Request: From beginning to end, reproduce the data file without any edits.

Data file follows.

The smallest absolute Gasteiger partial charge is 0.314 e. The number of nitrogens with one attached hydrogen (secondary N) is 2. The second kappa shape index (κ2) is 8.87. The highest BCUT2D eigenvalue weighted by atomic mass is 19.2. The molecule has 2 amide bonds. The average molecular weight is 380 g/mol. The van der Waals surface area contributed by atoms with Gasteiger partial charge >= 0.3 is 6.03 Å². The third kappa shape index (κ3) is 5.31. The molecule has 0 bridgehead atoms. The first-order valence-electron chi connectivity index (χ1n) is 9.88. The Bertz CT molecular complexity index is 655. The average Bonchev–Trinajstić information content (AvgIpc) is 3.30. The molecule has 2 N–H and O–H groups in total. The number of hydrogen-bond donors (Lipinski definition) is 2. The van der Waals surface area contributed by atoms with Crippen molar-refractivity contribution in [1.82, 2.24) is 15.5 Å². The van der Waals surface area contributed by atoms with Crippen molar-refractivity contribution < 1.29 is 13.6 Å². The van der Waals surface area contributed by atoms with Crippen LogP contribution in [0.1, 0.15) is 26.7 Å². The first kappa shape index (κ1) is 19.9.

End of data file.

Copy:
The smallest absolute Gasteiger partial charge is 0.314 e. The number of nitrogens with one attached hydrogen (secondary N) is 2. The second kappa shape index (κ2) is 8.87. The highest BCUT2D eigenvalue weighted by atomic mass is 19.2. The molecule has 2 amide bonds. The average molecular weight is 380 g/mol. The van der Waals surface area contributed by atoms with Gasteiger partial charge >= 0.3 is 6.03 Å². The third kappa shape index (κ3) is 5.31. The molecule has 0 bridgehead atoms. The first-order valence-electron chi connectivity index (χ1n) is 9.88. The Bertz CT molecular complexity index is 655. The average Bonchev–Trinajstić information content (AvgIpc) is 3.30. The molecule has 2 N–H and O–H groups in total. The number of hydrogen-bond donors (Lipinski definition) is 2. The van der Waals surface area contributed by atoms with Crippen molar-refractivity contribution in [1.82, 2.24) is 15.5 Å². The van der Waals surface area contributed by atoms with Crippen molar-refractivity contribution < 1.29 is 13.6 Å². The van der Waals surface area contributed by atoms with Crippen LogP contribution in [0.1, 0.15) is 26.7 Å². The first kappa shape index (κ1) is 19.9.